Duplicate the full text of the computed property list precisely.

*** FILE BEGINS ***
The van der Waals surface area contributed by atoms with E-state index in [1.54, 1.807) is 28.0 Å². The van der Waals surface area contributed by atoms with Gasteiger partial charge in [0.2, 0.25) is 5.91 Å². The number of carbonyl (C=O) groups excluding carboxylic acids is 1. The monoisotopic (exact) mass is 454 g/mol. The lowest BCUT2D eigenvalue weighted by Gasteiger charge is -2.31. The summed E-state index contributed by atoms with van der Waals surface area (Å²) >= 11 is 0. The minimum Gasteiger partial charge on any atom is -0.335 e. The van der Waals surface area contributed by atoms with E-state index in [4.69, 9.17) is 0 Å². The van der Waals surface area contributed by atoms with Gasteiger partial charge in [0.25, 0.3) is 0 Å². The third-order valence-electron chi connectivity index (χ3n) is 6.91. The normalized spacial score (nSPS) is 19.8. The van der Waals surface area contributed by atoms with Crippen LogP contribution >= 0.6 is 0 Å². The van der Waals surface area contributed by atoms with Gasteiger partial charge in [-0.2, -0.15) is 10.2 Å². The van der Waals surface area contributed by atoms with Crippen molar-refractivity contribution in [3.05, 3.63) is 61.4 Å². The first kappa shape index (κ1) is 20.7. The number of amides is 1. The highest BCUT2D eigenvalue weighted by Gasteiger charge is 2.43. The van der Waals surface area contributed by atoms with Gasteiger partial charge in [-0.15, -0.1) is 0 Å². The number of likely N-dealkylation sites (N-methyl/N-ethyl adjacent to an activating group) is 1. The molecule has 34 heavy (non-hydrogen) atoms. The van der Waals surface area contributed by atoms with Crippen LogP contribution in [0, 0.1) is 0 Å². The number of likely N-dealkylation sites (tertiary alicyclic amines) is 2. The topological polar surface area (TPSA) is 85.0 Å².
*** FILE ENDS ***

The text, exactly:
The van der Waals surface area contributed by atoms with E-state index in [1.54, 1.807) is 28.0 Å². The van der Waals surface area contributed by atoms with Gasteiger partial charge in [0.2, 0.25) is 5.91 Å². The number of carbonyl (C=O) groups excluding carboxylic acids is 1. The monoisotopic (exact) mass is 454 g/mol. The lowest BCUT2D eigenvalue weighted by Gasteiger charge is -2.31. The summed E-state index contributed by atoms with van der Waals surface area (Å²) >= 11 is 0. The minimum Gasteiger partial charge on any atom is -0.335 e. The van der Waals surface area contributed by atoms with E-state index in [4.69, 9.17) is 0 Å². The van der Waals surface area contributed by atoms with Gasteiger partial charge in [0.25, 0.3) is 0 Å². The third-order valence-electron chi connectivity index (χ3n) is 6.91. The normalized spacial score (nSPS) is 19.8. The van der Waals surface area contributed by atoms with Crippen LogP contribution >= 0.6 is 0 Å². The van der Waals surface area contributed by atoms with Gasteiger partial charge in [-0.2, -0.15) is 10.2 Å². The van der Waals surface area contributed by atoms with Crippen molar-refractivity contribution in [3.05, 3.63) is 61.4 Å². The first kappa shape index (κ1) is 20.7. The number of amides is 1. The highest BCUT2D eigenvalue weighted by Gasteiger charge is 2.43. The van der Waals surface area contributed by atoms with Gasteiger partial charge in [-0.15, -0.1) is 0 Å². The number of likely N-dealkylation sites (N-methyl/N-ethyl adjacent to an activating group) is 1. The molecule has 34 heavy (non-hydrogen) atoms. The van der Waals surface area contributed by atoms with Crippen LogP contribution in [0, 0.1) is 0 Å². The number of likely N-dealkylation sites (tertiary alicyclic amines) is 2. The topological polar surface area (TPSA) is 85.0 Å².